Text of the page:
How is your relationship with your boss? If you often butt heads or haven’t really connected on any level, this probably isn’t good for your career. “Many careers are dependent upon a boss for promotion and it’s stressful to have unpleasant interactions for both the employee and the boss,” explained professional business coach Marian Thier, founder of Expanding Thought. A bad relationship with your boss makes for a negative work experience and “When there’s conflict between parties, work suffers in the form of poor decisions, innovation, collaboration, and communication.”
A bad relationship with your boss could be due to a number of things. “Although it is uncommon for a boss to actively dislike an employee, it does happen,” Thier noted. “Sometimes it’s a power struggle, sometimes it’s misinformation, sometimes it’s different styles, and sometimes it’s miscommunication. Whatever the cause, the employee might only see the boss’s actions that lead the employee to think the boss does not like him or her, like never seeking your input. “When they don’t include you in big decisions related to your sphere of influence, it may be because your boss doesn’t trust your opinion,” reported Business Insider. Other telltale signs, according to the site, are “they just aren’t pleasant around you like they are to your co-workers;” and they “micromanage you, and only you. Bosses micromanage for a number of reasons: a need for assuming constant control, or insecurity at some level.”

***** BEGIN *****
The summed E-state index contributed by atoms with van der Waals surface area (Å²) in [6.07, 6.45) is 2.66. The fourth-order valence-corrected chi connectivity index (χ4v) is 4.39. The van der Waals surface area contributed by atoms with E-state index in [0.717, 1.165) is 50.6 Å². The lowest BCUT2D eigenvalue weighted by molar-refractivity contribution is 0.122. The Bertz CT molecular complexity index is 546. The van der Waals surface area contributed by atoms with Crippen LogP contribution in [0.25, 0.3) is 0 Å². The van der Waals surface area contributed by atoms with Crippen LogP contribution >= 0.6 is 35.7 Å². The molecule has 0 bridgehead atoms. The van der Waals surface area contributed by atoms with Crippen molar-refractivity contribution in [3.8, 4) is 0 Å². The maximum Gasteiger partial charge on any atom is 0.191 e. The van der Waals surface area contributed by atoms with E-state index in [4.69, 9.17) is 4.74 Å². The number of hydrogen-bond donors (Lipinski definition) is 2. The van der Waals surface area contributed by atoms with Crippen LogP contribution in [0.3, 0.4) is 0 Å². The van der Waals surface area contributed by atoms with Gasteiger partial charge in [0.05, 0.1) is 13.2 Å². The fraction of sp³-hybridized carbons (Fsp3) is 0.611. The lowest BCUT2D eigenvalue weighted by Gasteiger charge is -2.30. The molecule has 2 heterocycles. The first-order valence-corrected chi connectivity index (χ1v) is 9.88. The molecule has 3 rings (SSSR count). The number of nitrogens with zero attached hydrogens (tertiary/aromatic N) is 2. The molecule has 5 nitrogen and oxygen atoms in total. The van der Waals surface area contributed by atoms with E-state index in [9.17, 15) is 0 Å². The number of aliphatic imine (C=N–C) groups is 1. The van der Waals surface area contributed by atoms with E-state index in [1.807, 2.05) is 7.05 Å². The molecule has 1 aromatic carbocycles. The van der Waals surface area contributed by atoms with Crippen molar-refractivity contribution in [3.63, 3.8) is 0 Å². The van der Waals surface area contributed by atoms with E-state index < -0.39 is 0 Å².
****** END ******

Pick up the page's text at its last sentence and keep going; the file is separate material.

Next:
While surviving a job with a boss who doesn’t like you might seem hopeless, it is possible to get on your supervisor’s good side–and you don’t have to be a brown noser to do so. You do have to learn how to beat them at their own game, however, and here are a few ways to do it.
–Be a great employee. “Your first step is to ensure you’re an awesome employee that’s truly adding value to your organization. Do your best work. Chime in with constructive ideas in team meetings. Stay far away from office gossip. Your attitude and high quality work will be a constant reminder to your boss of why exactly she hired you in the first place,” reported The Everygirl.
–Make your boss look good. Remember if you fail, your boss fails too. “Your boss will be blamed for your mistakes. Badmouthing your boss to company higher-ups and coworkers won’t get you points. The perception will be, if you will talk bad about your boss behind his back then you’ll talk bad about others, too,” executive coach and negotiation expert Linda Swindling, author The Manager’s High-Performance Handbook, pointed out.
–Offer to pitch in. “Ask if there is anything else he/she needs done; offer to take on additional projects and inquire how you could be of more help/service to your boss,” said life and business coach Judith Rapley Waterman of JMR Coaching & Consulting Services. “Also assist and support other team members to show you want the success of others as much as you want it for yourself.”